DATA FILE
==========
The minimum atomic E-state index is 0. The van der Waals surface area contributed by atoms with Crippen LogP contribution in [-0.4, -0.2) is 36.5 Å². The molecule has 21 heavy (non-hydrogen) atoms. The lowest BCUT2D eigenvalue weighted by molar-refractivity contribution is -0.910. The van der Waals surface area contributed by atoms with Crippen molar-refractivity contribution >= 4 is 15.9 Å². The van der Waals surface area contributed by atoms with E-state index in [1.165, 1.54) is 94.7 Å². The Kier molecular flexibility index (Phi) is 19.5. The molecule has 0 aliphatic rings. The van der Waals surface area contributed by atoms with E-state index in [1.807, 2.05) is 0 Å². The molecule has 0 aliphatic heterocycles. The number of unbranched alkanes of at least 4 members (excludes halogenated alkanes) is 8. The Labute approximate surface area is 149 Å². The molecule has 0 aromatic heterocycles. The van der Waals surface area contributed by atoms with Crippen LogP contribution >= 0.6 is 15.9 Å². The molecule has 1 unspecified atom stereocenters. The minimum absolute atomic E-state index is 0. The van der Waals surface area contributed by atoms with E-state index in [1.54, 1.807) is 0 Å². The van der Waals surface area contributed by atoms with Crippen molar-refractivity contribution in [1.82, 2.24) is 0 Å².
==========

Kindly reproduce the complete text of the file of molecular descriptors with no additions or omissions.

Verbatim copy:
The minimum atomic E-state index is 0. The van der Waals surface area contributed by atoms with Crippen LogP contribution in [-0.4, -0.2) is 36.5 Å². The molecule has 21 heavy (non-hydrogen) atoms. The lowest BCUT2D eigenvalue weighted by molar-refractivity contribution is -0.910. The van der Waals surface area contributed by atoms with Crippen molar-refractivity contribution >= 4 is 15.9 Å². The van der Waals surface area contributed by atoms with E-state index in [1.165, 1.54) is 94.7 Å². The Kier molecular flexibility index (Phi) is 19.5. The molecule has 0 aliphatic rings. The van der Waals surface area contributed by atoms with E-state index in [1.807, 2.05) is 0 Å². The molecule has 0 aliphatic heterocycles. The number of unbranched alkanes of at least 4 members (excludes halogenated alkanes) is 8. The Labute approximate surface area is 149 Å². The molecule has 0 aromatic heterocycles. The van der Waals surface area contributed by atoms with Crippen LogP contribution >= 0.6 is 15.9 Å². The molecule has 1 unspecified atom stereocenters. The minimum absolute atomic E-state index is 0. The van der Waals surface area contributed by atoms with E-state index in [1.54, 1.807) is 0 Å². The van der Waals surface area contributed by atoms with Crippen molar-refractivity contribution in [1.82, 2.24) is 0 Å².